Why journalism continues to fight the disproportionate influence of social media companies
Facebook banned Australians from finding or sharing news on its platform in response to a proposal by the Australian government to require social media networks to pay journalism organizations for their content. The move is already reducing the online readership of Australian news sites, with dire consequences for America and other nations.
Much like when Donald Trump’s account was blocked by Facebook in January, the dispute with Australia reignites the debate about the enormous control of social networks over people’s access to information. Australian Prime Minister Scott Morrison says his country will “not be intimidated” by an American tech company.
My research into the history of international media policy has shown that a handful of rich countries have long had undue influence over the way the rest of the world receives its news. Facebook has 2.26 billion users, and most of them live outside of the United States, according to the company. India, Indonesia, Brazil, Mexico, and the Philippines are home to the largest number of Facebook users outside of the United States.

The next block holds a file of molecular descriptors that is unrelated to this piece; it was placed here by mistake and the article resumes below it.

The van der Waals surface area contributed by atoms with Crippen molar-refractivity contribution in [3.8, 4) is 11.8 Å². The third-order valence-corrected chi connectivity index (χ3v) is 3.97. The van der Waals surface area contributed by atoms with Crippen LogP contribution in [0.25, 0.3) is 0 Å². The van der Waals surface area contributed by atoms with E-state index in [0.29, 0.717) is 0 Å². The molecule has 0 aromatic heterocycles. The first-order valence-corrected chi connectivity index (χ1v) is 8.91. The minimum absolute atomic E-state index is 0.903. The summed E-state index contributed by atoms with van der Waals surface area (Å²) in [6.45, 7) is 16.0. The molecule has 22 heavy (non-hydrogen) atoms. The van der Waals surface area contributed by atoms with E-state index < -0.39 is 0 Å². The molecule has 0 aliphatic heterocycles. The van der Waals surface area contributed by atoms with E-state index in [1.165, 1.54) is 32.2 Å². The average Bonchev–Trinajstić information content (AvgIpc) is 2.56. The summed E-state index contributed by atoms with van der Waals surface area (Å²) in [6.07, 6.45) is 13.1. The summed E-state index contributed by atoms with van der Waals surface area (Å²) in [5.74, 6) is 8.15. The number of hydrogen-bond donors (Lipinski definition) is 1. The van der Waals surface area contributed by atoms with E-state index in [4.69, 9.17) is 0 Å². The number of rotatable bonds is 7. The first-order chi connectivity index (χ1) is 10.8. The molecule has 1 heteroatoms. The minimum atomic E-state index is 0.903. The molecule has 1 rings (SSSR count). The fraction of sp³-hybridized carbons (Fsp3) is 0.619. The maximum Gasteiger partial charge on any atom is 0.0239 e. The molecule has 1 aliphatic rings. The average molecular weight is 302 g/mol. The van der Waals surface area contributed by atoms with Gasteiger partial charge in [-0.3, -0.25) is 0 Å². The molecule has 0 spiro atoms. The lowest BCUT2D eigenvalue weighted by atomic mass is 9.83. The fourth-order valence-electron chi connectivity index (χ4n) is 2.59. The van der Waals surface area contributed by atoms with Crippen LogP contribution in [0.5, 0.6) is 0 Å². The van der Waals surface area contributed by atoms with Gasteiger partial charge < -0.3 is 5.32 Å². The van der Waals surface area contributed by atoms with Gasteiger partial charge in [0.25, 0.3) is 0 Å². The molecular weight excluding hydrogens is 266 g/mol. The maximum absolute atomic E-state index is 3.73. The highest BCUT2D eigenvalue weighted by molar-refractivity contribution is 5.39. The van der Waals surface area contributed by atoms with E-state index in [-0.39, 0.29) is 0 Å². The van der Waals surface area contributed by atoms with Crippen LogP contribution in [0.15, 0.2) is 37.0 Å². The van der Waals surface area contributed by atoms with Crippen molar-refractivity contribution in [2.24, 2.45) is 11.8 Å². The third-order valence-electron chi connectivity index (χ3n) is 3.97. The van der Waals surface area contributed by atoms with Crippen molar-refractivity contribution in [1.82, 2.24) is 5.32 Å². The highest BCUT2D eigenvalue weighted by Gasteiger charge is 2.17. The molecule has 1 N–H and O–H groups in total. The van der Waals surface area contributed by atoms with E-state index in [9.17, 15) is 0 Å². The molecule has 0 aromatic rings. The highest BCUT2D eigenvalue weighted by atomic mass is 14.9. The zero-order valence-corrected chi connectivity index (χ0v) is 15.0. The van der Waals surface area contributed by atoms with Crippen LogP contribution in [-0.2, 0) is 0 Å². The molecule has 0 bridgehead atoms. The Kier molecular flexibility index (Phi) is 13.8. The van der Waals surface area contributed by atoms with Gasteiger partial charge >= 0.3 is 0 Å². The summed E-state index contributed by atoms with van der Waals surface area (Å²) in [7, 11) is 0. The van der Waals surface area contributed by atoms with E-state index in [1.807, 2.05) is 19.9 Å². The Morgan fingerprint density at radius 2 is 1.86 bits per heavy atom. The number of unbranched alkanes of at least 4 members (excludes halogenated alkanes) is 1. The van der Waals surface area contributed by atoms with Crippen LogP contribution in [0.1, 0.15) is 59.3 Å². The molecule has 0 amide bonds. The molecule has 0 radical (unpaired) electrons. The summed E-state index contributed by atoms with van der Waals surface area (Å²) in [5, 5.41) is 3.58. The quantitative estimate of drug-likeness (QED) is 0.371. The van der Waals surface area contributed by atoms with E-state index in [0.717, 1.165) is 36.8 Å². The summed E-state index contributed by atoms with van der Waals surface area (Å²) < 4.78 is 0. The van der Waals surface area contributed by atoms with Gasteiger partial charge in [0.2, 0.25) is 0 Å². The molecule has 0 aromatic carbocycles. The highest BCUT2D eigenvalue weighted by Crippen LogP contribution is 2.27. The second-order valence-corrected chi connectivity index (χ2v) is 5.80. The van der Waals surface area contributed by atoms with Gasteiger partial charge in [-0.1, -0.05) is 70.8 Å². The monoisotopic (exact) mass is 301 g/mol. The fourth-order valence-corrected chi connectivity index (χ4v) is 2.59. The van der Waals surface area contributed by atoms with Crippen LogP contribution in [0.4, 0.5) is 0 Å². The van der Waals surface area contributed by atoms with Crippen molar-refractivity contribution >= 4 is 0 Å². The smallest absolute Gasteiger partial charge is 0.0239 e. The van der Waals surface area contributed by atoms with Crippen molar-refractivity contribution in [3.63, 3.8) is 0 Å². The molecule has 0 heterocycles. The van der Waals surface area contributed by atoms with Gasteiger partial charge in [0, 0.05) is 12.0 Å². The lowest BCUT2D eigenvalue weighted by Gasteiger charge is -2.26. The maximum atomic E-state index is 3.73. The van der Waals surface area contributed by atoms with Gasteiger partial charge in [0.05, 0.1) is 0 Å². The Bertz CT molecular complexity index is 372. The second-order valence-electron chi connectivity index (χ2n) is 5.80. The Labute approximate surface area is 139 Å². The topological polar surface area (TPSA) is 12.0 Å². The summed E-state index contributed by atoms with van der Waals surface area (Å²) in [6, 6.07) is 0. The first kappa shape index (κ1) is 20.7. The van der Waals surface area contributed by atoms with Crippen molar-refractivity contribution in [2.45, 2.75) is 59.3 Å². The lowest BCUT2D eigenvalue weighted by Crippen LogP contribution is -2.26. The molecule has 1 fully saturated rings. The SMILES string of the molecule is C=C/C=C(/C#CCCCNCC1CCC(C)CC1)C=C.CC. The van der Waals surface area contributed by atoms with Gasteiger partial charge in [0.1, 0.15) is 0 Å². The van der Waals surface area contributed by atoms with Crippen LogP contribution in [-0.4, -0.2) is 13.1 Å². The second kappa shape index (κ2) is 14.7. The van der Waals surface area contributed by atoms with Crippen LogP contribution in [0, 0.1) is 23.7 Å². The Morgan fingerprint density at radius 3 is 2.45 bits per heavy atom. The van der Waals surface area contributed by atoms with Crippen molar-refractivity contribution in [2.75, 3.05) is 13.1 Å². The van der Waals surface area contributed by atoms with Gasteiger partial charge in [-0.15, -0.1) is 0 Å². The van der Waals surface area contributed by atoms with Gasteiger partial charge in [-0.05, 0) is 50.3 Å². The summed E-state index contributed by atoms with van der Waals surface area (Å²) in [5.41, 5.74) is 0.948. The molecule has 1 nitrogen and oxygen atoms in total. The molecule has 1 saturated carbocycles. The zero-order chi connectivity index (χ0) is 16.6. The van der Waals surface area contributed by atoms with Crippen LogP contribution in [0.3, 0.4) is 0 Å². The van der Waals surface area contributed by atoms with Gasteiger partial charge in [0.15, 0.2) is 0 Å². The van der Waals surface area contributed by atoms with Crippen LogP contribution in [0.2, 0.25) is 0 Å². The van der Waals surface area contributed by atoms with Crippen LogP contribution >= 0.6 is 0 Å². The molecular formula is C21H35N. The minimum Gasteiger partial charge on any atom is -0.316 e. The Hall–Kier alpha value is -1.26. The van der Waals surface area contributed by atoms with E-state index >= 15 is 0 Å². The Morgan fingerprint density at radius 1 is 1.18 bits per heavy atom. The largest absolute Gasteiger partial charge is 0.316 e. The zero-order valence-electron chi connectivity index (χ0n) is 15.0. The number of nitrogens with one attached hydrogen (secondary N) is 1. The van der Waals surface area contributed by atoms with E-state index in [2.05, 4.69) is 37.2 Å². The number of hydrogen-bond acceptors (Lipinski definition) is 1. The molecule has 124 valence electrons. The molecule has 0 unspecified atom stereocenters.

Facebook’s share of the global social media market is staggering, but the company is not alone. Eight of the eleven most popular social media companies in the world are based in the United States. These include YouTube and Tumblr, as well as Instagram, which is part of Facebook. The geographic concentration of information technology puts these billions of non-American social media users and their government officials in a subordinate position. Big Tech’s business decisions can effectively dictate freedom of expression around the world.
Imperial origins of international news